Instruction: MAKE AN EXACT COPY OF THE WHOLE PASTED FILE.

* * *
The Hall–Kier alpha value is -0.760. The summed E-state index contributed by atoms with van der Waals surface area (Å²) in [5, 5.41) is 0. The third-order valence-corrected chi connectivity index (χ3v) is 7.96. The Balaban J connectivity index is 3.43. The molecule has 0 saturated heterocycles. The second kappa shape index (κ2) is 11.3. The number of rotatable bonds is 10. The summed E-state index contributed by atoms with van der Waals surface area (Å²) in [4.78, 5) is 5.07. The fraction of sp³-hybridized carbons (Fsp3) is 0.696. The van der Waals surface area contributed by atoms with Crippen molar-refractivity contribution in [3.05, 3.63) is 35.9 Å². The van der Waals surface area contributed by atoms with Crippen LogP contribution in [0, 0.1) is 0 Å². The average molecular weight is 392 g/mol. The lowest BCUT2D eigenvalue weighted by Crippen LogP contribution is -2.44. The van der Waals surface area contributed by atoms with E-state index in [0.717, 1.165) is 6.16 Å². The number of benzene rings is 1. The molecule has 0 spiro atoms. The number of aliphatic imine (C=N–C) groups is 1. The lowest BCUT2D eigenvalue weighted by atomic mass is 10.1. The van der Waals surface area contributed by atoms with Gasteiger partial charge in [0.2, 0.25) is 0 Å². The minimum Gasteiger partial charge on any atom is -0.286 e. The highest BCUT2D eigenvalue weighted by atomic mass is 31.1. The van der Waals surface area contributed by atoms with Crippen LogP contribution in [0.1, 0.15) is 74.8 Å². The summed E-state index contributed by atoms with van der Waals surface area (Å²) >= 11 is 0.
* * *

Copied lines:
The Hall–Kier alpha value is -0.760. The summed E-state index contributed by atoms with van der Waals surface area (Å²) in [5, 5.41) is 0. The third-order valence-corrected chi connectivity index (χ3v) is 7.96. The Balaban J connectivity index is 3.43. The molecule has 0 saturated heterocycles. The second kappa shape index (κ2) is 11.3. The number of rotatable bonds is 10. The summed E-state index contributed by atoms with van der Waals surface area (Å²) in [4.78, 5) is 5.07. The fraction of sp³-hybridized carbons (Fsp3) is 0.696. The van der Waals surface area contributed by atoms with Crippen molar-refractivity contribution in [3.05, 3.63) is 35.9 Å². The van der Waals surface area contributed by atoms with Crippen LogP contribution in [0, 0.1) is 0 Å². The average molecular weight is 392 g/mol. The lowest BCUT2D eigenvalue weighted by Crippen LogP contribution is -2.44. The van der Waals surface area contributed by atoms with E-state index in [0.717, 1.165) is 6.16 Å². The number of benzene rings is 1. The molecule has 0 spiro atoms. The number of aliphatic imine (C=N–C) groups is 1. The lowest BCUT2D eigenvalue weighted by atomic mass is 10.1. The van der Waals surface area contributed by atoms with Gasteiger partial charge in [0.2, 0.25) is 0 Å². The minimum Gasteiger partial charge on any atom is -0.286 e. The highest BCUT2D eigenvalue weighted by atomic mass is 31.1. The van der Waals surface area contributed by atoms with Crippen LogP contribution in [0.1, 0.15) is 74.8 Å². The summed E-state index contributed by atoms with van der Waals surface area (Å²) >= 11 is 0.